The Old State House Museum

More From Little Rock More From Arkansas

A restless male entity is still working here, even after suffering personal folly.

DESCRIPTION

Mission of The Old State Museum is “To interpret the history of Arkansas from statehood to the present, to preserve the Old State House, and to collect and preserve artifacts that aid in that interpretation and preservation.”

Unlike other old state capitol museums, (Old Illinois State Capitol), it is not a step back in history as all the chambers etc are not set up to resemble what they looked like in the days that this was an active, current state capitol. However, there are displays that show what it looked like, as well as exhibits about Arkansas political history and the people who made policy here.

The inside decor, the flooring the Greek Revival features are still there throughout the building, which is a comfort to those who wish this building had been fully restored to what it originally looked like.

The State Supreme Court and the Legislature met here which means that there was a Supreme Court Chamber and a Representative Hall, a Senate Chamber as well as the Governor’s Office, Court offices, and offices for Representatives.  Each branch of government had a separate structure.

In the 1880s, the whole structure was renovated, mostly enclosing all three individual branches of government, connecting them. Also, an addition was added onto the back of this newly connected State House building where offices for the Arkansas State Legislators were now located.

Also, the original staircases leading up to the Chambers were very steep and hazardous, nicknamed “Breakneck.” They were replaced with safer but beautiful Victorian staircases.

The Old State House has two Rotundas. The top one is an 1830’s Greek-Revival inspired architecture with the largest Balcony floor. The second Rotunda is inspired by the Victorian period built in the 1880s.

 

HISTORY

In the very beginning of the 1820s. people were moving with enthusiasm into the Arkansas Territory in such numbers that Arkansas qualified to apply to become a state in America; to have an elected body in their own Capitol building.

Kentucky architect, Gideon Shryock decided on the Greek Revival style to “emphasize the connection between  the newest state of the long United States and the original democracy of Ancient Greece.”

Throughout its history in the 19th Century, The Old State House has been the place for unusual behavior for politicians.

A Disgraced Speaker of the House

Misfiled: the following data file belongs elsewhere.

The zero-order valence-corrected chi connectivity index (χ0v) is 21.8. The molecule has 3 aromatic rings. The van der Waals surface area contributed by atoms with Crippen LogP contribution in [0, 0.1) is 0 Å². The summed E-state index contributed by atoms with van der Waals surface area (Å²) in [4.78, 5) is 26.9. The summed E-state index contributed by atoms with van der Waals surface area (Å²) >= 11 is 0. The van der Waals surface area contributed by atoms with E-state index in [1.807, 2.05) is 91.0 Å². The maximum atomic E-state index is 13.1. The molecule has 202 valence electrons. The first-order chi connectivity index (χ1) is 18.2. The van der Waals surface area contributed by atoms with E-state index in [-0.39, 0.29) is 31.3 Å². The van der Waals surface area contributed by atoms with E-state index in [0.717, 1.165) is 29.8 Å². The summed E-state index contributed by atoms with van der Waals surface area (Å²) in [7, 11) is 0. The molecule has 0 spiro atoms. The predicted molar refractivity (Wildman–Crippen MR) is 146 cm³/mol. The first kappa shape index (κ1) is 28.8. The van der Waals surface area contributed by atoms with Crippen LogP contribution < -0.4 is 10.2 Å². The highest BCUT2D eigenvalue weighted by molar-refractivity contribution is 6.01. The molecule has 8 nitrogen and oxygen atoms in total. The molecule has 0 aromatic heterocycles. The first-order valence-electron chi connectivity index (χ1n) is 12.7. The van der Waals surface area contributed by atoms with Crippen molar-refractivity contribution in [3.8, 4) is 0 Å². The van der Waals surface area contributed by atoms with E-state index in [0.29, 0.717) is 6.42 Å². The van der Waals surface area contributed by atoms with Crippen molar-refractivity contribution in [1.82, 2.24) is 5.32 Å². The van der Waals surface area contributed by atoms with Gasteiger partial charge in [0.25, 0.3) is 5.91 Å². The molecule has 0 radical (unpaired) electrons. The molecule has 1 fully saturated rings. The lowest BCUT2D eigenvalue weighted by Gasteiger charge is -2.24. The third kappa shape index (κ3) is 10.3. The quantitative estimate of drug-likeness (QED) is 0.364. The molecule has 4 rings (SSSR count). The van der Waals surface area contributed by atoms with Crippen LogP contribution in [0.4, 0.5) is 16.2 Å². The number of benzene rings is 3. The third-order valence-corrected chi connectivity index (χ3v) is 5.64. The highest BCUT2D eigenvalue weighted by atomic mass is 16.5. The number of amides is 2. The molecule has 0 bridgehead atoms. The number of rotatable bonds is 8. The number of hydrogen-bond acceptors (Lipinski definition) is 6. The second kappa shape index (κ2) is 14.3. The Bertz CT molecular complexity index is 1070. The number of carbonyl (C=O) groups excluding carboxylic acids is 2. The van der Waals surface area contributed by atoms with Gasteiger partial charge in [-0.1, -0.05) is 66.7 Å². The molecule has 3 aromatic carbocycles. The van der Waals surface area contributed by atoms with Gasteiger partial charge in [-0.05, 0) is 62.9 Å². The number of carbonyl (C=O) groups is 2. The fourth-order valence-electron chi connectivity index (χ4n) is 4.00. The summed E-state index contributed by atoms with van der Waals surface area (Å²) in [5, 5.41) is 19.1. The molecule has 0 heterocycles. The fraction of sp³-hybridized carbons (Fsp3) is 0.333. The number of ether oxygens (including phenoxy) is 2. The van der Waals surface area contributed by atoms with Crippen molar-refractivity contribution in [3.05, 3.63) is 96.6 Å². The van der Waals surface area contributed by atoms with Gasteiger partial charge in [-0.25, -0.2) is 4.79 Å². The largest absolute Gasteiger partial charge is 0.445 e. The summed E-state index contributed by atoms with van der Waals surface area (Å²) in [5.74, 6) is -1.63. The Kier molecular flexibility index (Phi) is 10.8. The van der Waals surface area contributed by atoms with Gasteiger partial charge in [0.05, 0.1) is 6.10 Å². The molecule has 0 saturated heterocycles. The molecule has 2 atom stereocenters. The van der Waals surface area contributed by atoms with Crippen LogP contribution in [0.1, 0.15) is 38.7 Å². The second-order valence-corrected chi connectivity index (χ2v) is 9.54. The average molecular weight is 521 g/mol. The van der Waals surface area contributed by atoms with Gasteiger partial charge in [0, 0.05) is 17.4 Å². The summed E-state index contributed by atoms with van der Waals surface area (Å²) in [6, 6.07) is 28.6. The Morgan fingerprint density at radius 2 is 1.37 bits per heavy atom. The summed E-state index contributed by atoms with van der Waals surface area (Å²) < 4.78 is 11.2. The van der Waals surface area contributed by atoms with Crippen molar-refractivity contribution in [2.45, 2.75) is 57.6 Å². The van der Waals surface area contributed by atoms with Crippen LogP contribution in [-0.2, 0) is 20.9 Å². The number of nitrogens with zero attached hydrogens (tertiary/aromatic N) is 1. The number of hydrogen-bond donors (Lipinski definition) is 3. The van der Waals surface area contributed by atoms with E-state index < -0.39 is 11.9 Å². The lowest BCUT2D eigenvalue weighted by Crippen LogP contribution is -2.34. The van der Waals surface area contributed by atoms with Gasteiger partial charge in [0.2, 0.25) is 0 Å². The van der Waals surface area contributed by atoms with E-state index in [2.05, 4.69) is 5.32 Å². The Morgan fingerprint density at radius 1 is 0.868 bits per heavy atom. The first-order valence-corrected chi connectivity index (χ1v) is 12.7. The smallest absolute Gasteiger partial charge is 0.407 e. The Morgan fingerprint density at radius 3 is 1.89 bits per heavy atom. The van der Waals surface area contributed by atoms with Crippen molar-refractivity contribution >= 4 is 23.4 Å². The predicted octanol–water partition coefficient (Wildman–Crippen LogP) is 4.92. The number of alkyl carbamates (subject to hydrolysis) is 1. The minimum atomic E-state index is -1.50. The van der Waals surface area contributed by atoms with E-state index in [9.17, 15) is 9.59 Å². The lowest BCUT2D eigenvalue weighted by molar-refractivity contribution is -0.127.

In 1837, during the first year of Arkansas’ statehood a year after Arkansas joined the Union as a state, Speaker of the House, John Wilson, stabbed to death Rep. Joseph J Anthony, after one too many heated discussions between the two.  It started with John Wilson calling Anthony out of order. Anthony started to personally attack Wilson and threatened him. Right after they had fisticuffs on the floor of the August chamber, Wilson was out of control and killed Anthony with a knife. Yikes!

Oh my! Though Wilson was acquitted of murder because it was an “excusable homicide,” his political career was “in tatters and he was a broken man.” Uh oh.

In 1860, the legislators had strong debates about whether or not to leave the Union. The first vote went against leaving and joining the Confederacy. Another vote came up and the legislature voted this time to leave the Union.

In 1861, the Arkansas Secession Convention of 1861 and became the seat of the Confederate State Capitol in Arkansas.

In 1863, Union soldiers drove out the Confederacy. Then the State Capitol became headquarters of “a Unionist State.”

A Governorship taken by force! Brooks/Baxter War.

In the 1872 gubernatorial campaign, both Governor Joseph Brooks and Judge Elisha Baxter ran as Republicans. Governor Brooks as a politician urged Afro-American citizens to register as Republicans, which didn’t go over well with people in his party. Not surprisingly, his opponent, Judge Elisha Baxter won the governorship.

Sworn into office in 1873, Governor Baxter also made himself unpopular with his Republican supporters by restoring voting rights to former Confederate officers. The state of Arkansas now had a Democratic majority once again. Perhaps Baxter was really a Democrat who only ran as a Republican to try to get his foot in the door. During Reconstruction, the Republican Party took control because many former Confederates members couldn’t vote. The Republicans had the edge until Baxter’s action. Not Good!

In 1874, ex-governor Joseph Brooks put together a militia of more than six hundred men and took control of the State House in Little Rock. He declared himself Governor. Yikes! This behavior was more like what happens in a Banana Republic than in a constitutional government based on law and order.

Governor-elect Elisha Baxter did the same and gathered about two thousand to fight the supporters of ex-governor Brooks. Federal troops were stationed between the two forces; not exactly the way folks in a Republic are supposed to behave. After Federal troops were given the ok from U.S. President Ulysses S. Grant, they forcefully removed Brooks and his supporters and let Baxter back inside the Arkansas State House.

That same year, however, President Grant offered Brooks a consolation prize by appointing him as the Postmaster at Little Rock, “a patronage position.”

One wonders if any more encores of bad behavior occurred in the following years. Perhaps, but not to this level.

After the 1880 renovation of the State House, it was now big enough to house everyone connected to the work done in this government building, but the writing was on the wall. In 1911, the new Arkansas State Capitol was finished, and the old State House was vacated, but not for long. Who wouldn’t love to have space in this glorious, well-loved place?

The Arkansas School of Medical Sciences moved inside, making the Old State House the new headquarters for the Crossett Experiment. They made great discoveries here in conquering two diseases prevalent in the South: Hookworm and Malaria. They received global recognition for their treatments, as these treatments saved lives all over the world.

Throughout the Twentieth Century, a variety of organizations set up shop here, taking advantage of this glorious building. The Arkansas War Memorial, the first headquarters of the Arkansas State Police and various statewide patriotic organizations’ offices enjoyed their stay here.

In 1947, the Arkansas Legislature declared that the Old State House was now a museum, protecting it as a state treasure to be maintained by taxpayer money.  People in Arkansas loved their Old State House and welcomed this occurrence.